Aftonbladet ditches free paper

Swedish tabloid newspaper Aftonbladet has decided to ditch its free sister paper Punkt SE.

Aftonbladet ditches free paper

The move comes after Norwegian media giant Schibsted announced it had bought 35 percent of the shares in Metro Sweden for 350 million kronor ($57 million).

Schibsted, which owns both Aftonbladet and Svenska Dagbladet, also said it was entering into an advertising agreement with Metro.

Aftonbladet’s brief flirtation with the free newspaper market was a financal failure. In 2007 Punkt SE made a total loss of 198 million kronor. For the first quarter of 2008, the free paper ran a loss of 44 million kronor.

The costs of the closure are expected to amount to 65 million kronor, said Schibsted in a statement.

Schibsted’s Sweden manager Gunnar Strömblad said Metro Sweden was a good match for the company’s existing newspapers.

“Metro is very good at sales and Schibsted is very strong when it comes to business development,” he said.

Schibsted expects its collaboration with Metro on the advertising market to result in income synergies of 40-50 million kronor after two to three years.

The Norwegian company’s share acquisition also entitiles it to two places on the board of Metro Sweden.

Before the deal goes through however, the companies must receive approval from the Swedish Competition Authority (Konkurrensverket).


Social Democrats call for Malmö underground system

Malmö’s Social Democrats have backed plans to build an underground railway in the city which could then be connected to Copenhagen through a tunnel under the Öresund straits.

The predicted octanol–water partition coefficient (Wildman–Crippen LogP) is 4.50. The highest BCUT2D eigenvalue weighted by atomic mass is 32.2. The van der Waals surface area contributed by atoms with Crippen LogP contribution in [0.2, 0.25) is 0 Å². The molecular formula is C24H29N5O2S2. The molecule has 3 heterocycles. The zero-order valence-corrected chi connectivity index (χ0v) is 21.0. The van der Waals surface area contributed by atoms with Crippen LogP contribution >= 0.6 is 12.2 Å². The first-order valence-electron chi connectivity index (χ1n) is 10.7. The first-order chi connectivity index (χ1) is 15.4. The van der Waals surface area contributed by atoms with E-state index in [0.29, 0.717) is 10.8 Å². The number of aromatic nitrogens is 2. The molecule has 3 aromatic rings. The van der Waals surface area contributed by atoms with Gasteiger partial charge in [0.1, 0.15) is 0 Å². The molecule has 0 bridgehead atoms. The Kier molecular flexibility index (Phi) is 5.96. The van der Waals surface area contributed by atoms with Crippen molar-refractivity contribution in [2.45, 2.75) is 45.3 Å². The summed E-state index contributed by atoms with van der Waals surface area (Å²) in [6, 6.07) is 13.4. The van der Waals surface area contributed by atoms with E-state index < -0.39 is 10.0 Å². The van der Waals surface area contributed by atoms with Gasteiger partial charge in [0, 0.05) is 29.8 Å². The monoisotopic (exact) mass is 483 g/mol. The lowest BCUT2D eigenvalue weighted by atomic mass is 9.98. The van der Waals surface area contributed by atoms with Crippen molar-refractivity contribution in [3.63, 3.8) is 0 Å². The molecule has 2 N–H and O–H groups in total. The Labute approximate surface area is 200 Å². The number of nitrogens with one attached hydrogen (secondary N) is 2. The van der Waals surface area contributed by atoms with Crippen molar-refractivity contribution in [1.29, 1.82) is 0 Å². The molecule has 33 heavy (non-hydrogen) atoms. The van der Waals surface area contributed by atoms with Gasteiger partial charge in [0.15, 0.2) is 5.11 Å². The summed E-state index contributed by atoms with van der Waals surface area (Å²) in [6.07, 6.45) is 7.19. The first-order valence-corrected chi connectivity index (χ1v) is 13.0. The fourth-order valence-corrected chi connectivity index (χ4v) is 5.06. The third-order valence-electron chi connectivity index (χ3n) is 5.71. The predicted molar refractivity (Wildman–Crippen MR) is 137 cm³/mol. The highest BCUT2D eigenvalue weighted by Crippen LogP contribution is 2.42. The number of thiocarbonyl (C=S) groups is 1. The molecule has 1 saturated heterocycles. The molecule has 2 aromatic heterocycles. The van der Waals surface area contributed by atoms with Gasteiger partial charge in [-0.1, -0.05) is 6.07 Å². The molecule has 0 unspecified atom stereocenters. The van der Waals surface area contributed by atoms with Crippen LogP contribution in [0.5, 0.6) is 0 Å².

Social Democrats call for Malmö underground system
The Copenhagen Metro in Örestad, near to the Öresund Straits. Photo: Johan Nilsson / TT / Kod
Malmö mayor Katrin Stjernfeldt Jammeh wants the city to begin drawing up plans for an underground railway with at least five stops: Malmö Central, Södervärn, Värnhem, Västra Hamnen and Nyhamnen. 
“We need to plan for a traffic system where we take into account being a city of half a million people,” she told the local Sydsvenskan newspaper. 
“And the traffic system needs to be able to handle more than just those who live in Malmö because we represent 50 percent of the growth in new jobs in Skåne and in addition are experiencing growing tourism.” 
Stjernfeldt Jammeh said that if her party manages to hold onto power after Sunday’s election, she aimed to push forward with the plans even before an investment decision over the Öresund Metro link. 
“There is a good reason in going underground, because we need to be economical with space on the surface,” she said. 
Sweden’s Liberal Party was the first to suggest building an underground in Malmö, with the Social Democrats instead pushing for a tram network until the plan was voted down by the centre-Right Alliance in Skåne’s regional government.